Â here. This is going to be equal to

Â 0.0003 divided by

Â 0.2071. And

Â that equals approximately

Â 0.00145.

Â So when we solve for v, v turns out

Â to be around 430 Kilometers

Â per second, if we have a circular

Â orbit. And in fact, these objects really are

Â mostly in circular orbits because of other factors

Â of their orbital circumstances. But now, we can find the

Â size of the orbit. Since the circumference of the orbit

Â must be equal to 2 pi r, okay, the

Â object goes around at a radius r

Â from the companion, it goes once around and

Â if the speed is constant at 430 kilometers

Â per second, that distance is nothing more than the

Â velocity times the amount of time it takes to go once

Â around, namely 2.09 days.

Â So now we can figure out what

Â r is. R is going to be equal to the

Â velocity times the orbital period divided by 2

Â pi, and our velocity is 430

Â kilometres per second times the time,

Â which is 2.09 days times

Â 86,400 seconds in a day divided by

Â about 6. And that's going to be in kilometers.

Â 9:21

This is about one quarter the size of Mercury's orbit around the Sun.

Â So, these two objects are really close together.

Â Now we can do something really neat.

Â Since, the x-ray source is eclipsed for about 40,000 seconds

Â every orbit, we can estimate crudely the size of the other object.

Â Just take for

Â its diameter that 40,000 seconds worth

Â of blackout, and multiply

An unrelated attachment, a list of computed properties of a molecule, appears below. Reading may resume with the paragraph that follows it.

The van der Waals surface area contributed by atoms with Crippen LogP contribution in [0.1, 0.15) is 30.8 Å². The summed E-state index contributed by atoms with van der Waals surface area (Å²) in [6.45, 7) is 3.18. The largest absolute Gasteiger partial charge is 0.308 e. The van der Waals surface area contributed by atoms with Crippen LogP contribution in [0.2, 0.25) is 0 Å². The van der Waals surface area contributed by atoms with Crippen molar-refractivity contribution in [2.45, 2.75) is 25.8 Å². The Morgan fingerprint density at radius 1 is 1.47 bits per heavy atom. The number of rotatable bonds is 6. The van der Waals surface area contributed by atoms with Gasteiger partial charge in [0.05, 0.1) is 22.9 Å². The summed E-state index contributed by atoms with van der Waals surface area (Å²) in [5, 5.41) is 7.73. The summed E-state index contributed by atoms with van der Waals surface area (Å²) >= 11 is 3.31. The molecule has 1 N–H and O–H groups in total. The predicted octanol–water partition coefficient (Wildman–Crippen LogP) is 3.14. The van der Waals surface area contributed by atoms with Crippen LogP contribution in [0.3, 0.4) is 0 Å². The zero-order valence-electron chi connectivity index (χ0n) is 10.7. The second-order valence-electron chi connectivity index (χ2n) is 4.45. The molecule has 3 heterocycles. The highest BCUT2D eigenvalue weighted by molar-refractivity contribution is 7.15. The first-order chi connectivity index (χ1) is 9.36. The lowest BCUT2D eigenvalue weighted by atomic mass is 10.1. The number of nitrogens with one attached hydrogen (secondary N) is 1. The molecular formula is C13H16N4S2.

Â by the speed that the neutron star is going

Â as it goes around in its orbit. So 40,000

Â seconds times 430 kilometers

Â per second is equal to

Â 1.7 times 10 to

Â 10:22

the 7 kilometers. This would be a crude

Â estimate of the diameter of our companion

Â star. It's approximating the arc

Â of a circle with a straight line. So the companion star's radius

Â is about half that, or 8.5 times 10 to the 6

Â kilometers. Thus, not only is the orbit small, the

Â x-ray source must be very close to the surface of the other

Â star. Here's the radius of the orbit and

Â the radius of the star, r star, is about 8.5 times 10

Â to the 6 kilometers.

Â 11:22

So what we're doing is we're imagining that we have a star and that

Â the object is just moving behind it but in a straight line instead of a circle.

Â But it's actually not a really bad approximation.

Â But what it means is the radius of the star is over 10 times the size of

Â the sun.

Â Now, I do have to say we did make some approximations here.

Â And we talked about one of those approximations, okay.

Â What are some of the other assumptions that we made?

Â And I will leave that to you to figure out.

Â 12:04

So if our theory about the nature of the low state

Â in Cen X-3's light curve is correct, we have a prediction.

Â It is that the

Â companion star should be quite large and massive.

Â Can we test that theory?

Â Yes!

Â Remember when we talked about gravity?

Â We derived an equation relating the period of an orbit to its size, or radius.

Â Better known as Kepler's Third Law, it states that, the

Â square of the period of an object in an orbit

Â is proportional to the cube of the radius

Â of that orbit or T squared equals

Â 4 pi squared over GM times

Â the radius of the orbit cubed. Well, now

Â we know what T is, it's 2.09 days.

Â We know what r is, it's 1.2 times 10 to the 7 kilometers.

Â We can solve for M.

Â